“I know that you’ve been having a rough time at work recently, and I appreciate you’re under a lot of pressure and am grateful for all you do, but I would still really like it if you could help out at home a little when you have the time. Can we talk about a chore schedule?”

Number Three – Rehearse

Pretend like you are a famous actor, about to perform a Shakespeare play at the Globe Theatre in London.

Rehearse what you’re going to say.

Of course conversations don’t always go to plan, but for the anxious mind, having an idea of what you’re going to say and how you’re going to say it can reduce the stress of the situation.

This is because you feel more clear and in control, and are less likely to say things you later regret and worry about.

It’s really helpful to have ideas about the things you really need to get off your chest before you let them out into the world, because you can’t take back words, as much as you may want to.

It also means that you won’t later remember something important you wanted to add, but forgot to say.

Number Four – Realise It’s For The Greater Good

You have to remember why you’re doing this hard thing.

If your friendship or relationship is worth it, it is always worth trying to fix it. It’s for the greater good.

If your work environment or job is worth it, it is always worth trying to fix it. It’s for the greater good.

If you got the wrong order and are going to miss out on your favourite good, it is always worth trying to fix it. It’s for the greater good.

You can’t live your life afraid to speak up and speak out for yourself, or else you will never really have a chance to grow and change, or sort out the issues in your life.

Take back control of your world.

These conversations may be hard in the short term, but you know what’s harder? Accepting negativity that could be changed into positivity.

Number Five – Accept That Things May Not Change

Sometimes you have to prepare for the worst, and people with anxiety are really, really good at planning for worst-case scenarios.

In truth, sometimes you will have a conversation with someone, and it won’t go well. They’ll continue to be mean, be defensive and rude or try to gaslight you into thinking you’re the bad guy.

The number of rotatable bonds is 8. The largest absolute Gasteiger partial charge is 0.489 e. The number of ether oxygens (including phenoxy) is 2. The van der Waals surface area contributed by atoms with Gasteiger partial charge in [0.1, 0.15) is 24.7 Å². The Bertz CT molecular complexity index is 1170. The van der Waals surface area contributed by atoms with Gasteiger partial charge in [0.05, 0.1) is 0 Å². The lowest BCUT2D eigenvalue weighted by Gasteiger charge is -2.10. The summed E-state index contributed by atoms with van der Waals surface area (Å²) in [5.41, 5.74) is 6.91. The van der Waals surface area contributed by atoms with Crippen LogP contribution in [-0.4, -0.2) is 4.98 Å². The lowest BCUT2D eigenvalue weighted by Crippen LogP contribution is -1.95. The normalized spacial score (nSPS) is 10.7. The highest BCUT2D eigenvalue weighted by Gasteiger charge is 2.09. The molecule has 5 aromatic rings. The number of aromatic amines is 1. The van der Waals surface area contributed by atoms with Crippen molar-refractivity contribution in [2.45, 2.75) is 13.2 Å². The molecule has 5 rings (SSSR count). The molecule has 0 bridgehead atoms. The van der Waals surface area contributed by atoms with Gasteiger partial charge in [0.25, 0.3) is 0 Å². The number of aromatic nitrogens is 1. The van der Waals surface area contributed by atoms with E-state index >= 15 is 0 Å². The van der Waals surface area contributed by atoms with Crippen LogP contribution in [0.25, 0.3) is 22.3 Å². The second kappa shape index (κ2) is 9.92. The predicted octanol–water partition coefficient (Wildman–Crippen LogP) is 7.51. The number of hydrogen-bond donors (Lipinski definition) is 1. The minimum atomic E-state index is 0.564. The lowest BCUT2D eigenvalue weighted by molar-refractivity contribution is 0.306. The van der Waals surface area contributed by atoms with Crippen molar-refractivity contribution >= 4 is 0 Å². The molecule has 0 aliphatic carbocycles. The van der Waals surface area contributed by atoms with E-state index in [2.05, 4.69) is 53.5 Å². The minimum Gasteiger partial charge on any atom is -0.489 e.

What you have to remember is that if someone doesn’t respond to your reasonable request, if someone doesn’t want to accept their mistake, if someone doesn’t wish to work on your relationship, then you know what?

Skrew ’em.

You don’t want or need people like that in your life. As hard as it may be to accept, everything is a matter of give and take and compromise, and if someone can’t meet you halfway, then they are not worth it.

Number Six – Make Sure It’s Really A Conversation

When confronting someone, or admitting you’ve made a mistake, it can be very easy to make commands of someone, to recite an entire soul-destroying speech or a self-damning account of events, to feel righteous or subservient.

These factors can often mean that we’re not actually having a productive conversation, we’re simply saying what we have to say, and being too afraid of the response to properly listen.

Make sure that to truly solve the problem, you are really communicating, really engaging with them.

You can do this by asking them questions such as:

“I apologise for this behaviour, what can I do in future to ensure this doesn’t happen again?”

“How do you feel we can work around this issue if it occurs again?”

This makes them an active and vested stakeholder in the conversation going well, and makes them more likely to want to come to a resolution. It also makes the other person feel as though they have some control and agency, making them more receptive and less likely to shut down.

Number Seven – Keep In Mind The End Goal

Whenever you’re about to enter into a difficult conversation, make sure you know what you want from the conversation.

Before you speak with them, think about what you want from the conversation, whether that be their forgiveness, them to stop leaving their muddy shoes on the carpet, or them to stop disrupting your work with hilarious videos of cats knocking things off tables.

Having a goal in mind will ensure that your conversation has a direction, and ensures that you stay on track. A hard chat without an end goal

A hard chat without an end goal is essentially a confrontational rant, a way for you to feel better about yourself in the short term, with no actual change.

It’s a lose-lose.

So, go out there, and politely yet firmly start taking back control.